It is possible to get a slice of the action and coup profits in the recycling industry as long as you research the market well and make prudent investments.  Setting up any business with a good return on investment (ROI) requires market research and knowledge of the most effective equipment to buy.

There are many factors to take into consideration when selecting a bailing machine including cost, versitiliy and adaptability.  Making the correct choices at the beginning of your business provides the best opportunities for expansion and profit making. A well thought out business plan and an eye to the future will ensure the longevity and profitability of your business.

Setting Up A Recycling Business

Setting up a new business in the present economic climate is a challenge for companies in any sector.  The recycling industry is booming because it has a positive effect on the environment reducing landfill and production costs.  Aluminium, paper and cardboard are the most effective materials to recycle. There are a number of steps you need to take to set up your recycling business these include:

Choosing What To Recycle

Consider which materials are readily available in your area and are in demand.  Materials such as aluminium, paper and cardboard are easiest to recycle and have a good financial return.  If you are a farmer wishing to sell hay bails it is prudent to see if your farming neighbours us their own resources.


Being able to collect material in quantities generates the most profit.  You have to decide on an economical collection method that is easy to manage.  Do you collect directly from households and businesses or do people take their recycling to designated points around the area?  What type of vehicle do you need to purchase and how many do you require? The collection method is integral to the business and must be considered wisely.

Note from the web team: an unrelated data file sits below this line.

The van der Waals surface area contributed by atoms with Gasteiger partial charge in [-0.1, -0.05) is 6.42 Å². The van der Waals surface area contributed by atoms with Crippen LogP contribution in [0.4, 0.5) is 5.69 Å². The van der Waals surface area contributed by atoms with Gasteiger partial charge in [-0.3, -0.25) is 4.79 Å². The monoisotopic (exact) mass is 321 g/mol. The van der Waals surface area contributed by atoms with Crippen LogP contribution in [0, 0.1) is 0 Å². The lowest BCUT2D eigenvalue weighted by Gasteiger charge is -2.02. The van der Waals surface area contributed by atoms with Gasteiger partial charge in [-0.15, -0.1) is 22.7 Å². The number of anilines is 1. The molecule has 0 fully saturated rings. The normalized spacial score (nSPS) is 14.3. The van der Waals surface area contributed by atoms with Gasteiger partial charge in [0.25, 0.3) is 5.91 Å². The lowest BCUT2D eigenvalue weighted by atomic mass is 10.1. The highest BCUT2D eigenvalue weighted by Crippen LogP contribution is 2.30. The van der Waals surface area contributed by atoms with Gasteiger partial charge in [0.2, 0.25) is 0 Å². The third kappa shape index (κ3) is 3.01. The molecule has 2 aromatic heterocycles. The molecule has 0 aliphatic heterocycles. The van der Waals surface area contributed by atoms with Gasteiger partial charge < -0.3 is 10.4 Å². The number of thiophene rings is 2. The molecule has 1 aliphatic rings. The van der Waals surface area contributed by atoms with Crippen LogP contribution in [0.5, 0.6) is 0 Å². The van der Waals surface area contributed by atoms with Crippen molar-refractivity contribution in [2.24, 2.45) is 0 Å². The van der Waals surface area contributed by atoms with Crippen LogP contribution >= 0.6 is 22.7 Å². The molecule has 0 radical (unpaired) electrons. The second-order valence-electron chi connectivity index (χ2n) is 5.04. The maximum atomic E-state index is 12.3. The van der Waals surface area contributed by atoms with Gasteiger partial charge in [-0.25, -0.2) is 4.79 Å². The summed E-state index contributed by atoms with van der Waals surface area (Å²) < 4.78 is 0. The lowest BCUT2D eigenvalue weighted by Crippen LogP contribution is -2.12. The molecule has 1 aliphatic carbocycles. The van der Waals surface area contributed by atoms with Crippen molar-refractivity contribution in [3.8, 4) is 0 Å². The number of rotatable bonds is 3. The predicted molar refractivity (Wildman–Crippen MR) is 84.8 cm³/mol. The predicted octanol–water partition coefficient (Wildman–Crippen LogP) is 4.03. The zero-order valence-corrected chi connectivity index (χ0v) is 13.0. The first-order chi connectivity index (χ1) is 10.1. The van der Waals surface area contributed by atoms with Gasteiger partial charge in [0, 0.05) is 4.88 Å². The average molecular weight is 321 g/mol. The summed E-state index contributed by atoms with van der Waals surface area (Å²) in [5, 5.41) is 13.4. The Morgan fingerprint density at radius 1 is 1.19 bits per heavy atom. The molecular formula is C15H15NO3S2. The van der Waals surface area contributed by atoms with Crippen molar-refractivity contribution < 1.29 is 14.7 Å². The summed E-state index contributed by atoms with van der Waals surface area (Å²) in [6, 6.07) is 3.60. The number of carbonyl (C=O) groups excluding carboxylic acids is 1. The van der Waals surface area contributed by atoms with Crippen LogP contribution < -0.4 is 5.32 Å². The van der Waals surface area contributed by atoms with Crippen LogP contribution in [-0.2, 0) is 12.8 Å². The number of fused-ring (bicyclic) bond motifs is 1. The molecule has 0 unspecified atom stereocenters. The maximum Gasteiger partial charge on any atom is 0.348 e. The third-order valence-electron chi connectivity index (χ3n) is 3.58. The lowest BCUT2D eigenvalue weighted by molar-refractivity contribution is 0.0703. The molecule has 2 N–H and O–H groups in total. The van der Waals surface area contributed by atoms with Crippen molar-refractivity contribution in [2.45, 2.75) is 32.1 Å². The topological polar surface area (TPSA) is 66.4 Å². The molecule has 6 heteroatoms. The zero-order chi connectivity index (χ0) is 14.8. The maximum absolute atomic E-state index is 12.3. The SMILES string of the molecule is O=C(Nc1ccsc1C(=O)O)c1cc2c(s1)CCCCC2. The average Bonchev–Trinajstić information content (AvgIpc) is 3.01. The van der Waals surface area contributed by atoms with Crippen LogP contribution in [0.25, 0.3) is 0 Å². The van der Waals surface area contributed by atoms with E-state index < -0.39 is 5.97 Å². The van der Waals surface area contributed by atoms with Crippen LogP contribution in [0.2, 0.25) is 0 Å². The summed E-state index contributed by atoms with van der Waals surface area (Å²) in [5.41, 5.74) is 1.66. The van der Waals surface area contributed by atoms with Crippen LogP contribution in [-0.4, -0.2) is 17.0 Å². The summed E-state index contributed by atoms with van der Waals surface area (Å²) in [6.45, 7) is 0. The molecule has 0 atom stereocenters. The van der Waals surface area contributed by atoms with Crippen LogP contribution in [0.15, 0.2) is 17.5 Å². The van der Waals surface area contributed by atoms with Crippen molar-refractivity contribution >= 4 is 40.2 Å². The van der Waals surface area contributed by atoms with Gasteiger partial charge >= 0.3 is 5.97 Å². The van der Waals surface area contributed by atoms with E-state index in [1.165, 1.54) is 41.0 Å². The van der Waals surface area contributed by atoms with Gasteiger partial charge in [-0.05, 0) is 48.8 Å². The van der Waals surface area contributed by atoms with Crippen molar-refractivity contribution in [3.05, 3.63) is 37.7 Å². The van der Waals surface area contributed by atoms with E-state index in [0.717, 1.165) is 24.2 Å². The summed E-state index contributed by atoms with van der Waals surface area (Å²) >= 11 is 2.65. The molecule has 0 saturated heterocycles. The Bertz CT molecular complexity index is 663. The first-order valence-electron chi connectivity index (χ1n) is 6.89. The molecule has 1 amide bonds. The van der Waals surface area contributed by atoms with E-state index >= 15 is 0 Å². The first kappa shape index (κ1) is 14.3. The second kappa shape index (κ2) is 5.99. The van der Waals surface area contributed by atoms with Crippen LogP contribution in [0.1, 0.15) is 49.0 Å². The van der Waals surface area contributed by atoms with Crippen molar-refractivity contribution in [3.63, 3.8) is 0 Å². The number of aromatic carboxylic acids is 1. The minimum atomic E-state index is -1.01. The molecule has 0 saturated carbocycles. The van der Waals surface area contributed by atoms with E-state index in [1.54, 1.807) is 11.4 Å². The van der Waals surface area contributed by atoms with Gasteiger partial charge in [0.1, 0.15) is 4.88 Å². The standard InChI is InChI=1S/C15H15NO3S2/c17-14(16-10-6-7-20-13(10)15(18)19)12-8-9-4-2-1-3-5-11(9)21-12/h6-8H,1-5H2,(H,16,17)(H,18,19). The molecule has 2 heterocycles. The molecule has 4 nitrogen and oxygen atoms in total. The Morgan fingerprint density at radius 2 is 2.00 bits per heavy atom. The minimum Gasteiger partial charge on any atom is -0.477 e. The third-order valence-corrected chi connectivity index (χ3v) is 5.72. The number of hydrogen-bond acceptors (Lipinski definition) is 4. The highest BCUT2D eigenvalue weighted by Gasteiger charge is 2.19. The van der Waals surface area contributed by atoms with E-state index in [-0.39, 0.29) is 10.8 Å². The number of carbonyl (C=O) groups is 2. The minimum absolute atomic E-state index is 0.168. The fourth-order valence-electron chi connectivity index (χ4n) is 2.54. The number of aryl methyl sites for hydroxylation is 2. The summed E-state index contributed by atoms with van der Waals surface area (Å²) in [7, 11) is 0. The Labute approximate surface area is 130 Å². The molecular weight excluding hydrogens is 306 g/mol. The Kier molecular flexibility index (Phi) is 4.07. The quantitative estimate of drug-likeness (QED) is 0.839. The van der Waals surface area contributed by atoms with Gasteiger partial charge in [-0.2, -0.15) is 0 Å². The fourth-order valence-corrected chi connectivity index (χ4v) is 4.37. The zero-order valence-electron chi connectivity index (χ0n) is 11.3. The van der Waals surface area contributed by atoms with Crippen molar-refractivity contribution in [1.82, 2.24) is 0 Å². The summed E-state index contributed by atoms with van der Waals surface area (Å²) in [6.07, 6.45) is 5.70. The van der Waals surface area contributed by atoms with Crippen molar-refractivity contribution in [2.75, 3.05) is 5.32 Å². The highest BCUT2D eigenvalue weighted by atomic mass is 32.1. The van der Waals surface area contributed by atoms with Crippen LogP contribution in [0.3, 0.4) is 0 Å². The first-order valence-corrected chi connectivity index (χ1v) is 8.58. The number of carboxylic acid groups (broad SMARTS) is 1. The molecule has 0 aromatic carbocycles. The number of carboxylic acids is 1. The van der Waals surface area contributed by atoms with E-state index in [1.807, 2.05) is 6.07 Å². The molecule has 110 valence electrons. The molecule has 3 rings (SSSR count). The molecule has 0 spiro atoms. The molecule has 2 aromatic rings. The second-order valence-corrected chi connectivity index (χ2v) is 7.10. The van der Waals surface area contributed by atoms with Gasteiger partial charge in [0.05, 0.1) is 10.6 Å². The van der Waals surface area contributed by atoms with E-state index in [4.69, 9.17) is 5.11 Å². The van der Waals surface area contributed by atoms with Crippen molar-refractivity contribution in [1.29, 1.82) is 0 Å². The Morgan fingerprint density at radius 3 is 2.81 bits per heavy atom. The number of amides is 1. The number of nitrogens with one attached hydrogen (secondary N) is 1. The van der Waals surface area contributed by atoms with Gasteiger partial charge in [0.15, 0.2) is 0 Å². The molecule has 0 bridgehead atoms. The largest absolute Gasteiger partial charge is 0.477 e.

Who Will Buy Your Recycled Material?

This is an important fact to consider as it will generate your income.  How much are people willing to pay per bail of your material? Is there a demand in your area or will you have to go further afield to sell your recycled waste?

Smooth Operation

It is important that every aspect of your operation is organised and has the appropriate equipment and manpower to work smoothly.  You need to take into account storage for collected materials and bailed materials. The bailing machine needs to be able to process the chosen material and have options to automate it as your business grows.  Delivery vehicles are necessary to transport the bails to the paying customers. All of these are financially demanding and are essential to the ifficient running of the business.

Which Bailing Machine?

Choosing the right bailing machine for the recycling job is essential as it determines how efficient your business is going to be.  There are many different bailing machine options including automated, bespoke or secondhand. Bespoke bailing machines cost more than secondhand machines but are more efficient while secondhand machinery is a good starting point for a new business. The material you wish to recycle also determines the type of bailing machine you purchase.

If you would like to discuss you bailing machine options contact us and we would be happy to offer advice.

How Do Cardboard Balers Work?

Cardboard balers are an economical way for businesses to recycle large quantities of cardboard.  Companies who spend over £10 a week on waste management services should consider investing in a cardboard baler.  They save space and time and cater for boxes of different shapes and sizes. Companies are able to control their recycling budget without worrying about the increasing costs of waste management.

Establishments such as; supermarkets, warehouses, manufacturing plants, recycling operations and distribution centres benefit from cardboard balers.  All of these operations produce high quantities of recyclable waste which is costly to process using waste management services. Being able to manage and organise their own recycling increases storage space, saves time, cuts costs and improves working conditions.